A number of years ago, I had a 9th grade math class where I decided we would investigate when the decimal representation of a fraction repeats, and when it terminates. We also decided to investigate to see if there was a pattern in the number of repeating digits when the decimal representation of a fraction does repeat. It took us about two weeks to conclude that we weren’t going to find a pattern without a lot more work, and so we abandoned the investigation, but I still remember the process quite keenly.
If you decide to try this investigation with your own students, you may find this arbitrary precision division calculator (we quickly ran into the limits of our computer’s calculator when doing this investigation) useful: http://davidwees.com/divider/
This problem allows for multiple possible solutions, and will require students to think about some assumptions they will have to make to solve this problem. You can easily vary the difficulty of the problem by changing the number of people invited to the party.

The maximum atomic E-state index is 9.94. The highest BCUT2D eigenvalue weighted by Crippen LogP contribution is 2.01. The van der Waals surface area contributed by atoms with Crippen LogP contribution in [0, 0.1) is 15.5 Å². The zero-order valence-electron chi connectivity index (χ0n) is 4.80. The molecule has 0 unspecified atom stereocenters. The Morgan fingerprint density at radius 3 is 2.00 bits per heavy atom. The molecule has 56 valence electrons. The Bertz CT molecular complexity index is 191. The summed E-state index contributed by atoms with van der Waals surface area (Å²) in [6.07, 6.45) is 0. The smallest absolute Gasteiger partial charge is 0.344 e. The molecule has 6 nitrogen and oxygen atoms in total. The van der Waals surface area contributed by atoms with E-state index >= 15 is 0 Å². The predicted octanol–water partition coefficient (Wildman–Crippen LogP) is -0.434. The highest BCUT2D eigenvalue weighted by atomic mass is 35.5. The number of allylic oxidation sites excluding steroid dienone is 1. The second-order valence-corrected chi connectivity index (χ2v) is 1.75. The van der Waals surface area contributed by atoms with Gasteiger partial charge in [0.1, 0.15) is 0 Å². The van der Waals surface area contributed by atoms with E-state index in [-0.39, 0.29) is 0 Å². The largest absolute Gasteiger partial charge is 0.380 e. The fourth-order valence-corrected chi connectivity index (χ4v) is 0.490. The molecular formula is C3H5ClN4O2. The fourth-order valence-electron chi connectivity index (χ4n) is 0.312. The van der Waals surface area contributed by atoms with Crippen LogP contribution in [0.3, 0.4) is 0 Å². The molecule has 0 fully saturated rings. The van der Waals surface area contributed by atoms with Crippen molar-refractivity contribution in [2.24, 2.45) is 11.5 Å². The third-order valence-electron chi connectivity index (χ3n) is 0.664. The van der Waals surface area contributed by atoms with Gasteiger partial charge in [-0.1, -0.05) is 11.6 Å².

How many tables and how many chairs?
Ellen is planning a party for her friends. She has invited 100 of them, but she doesn’t know exactly how many of her friends will attend. She wants to put out tables for her friends, and she wants to put enough chairs at each table so that none of her friends has to sit alone. Assume that her friends will fill up each table as they arrive. How many tables should she put out, with how many chairs at each table?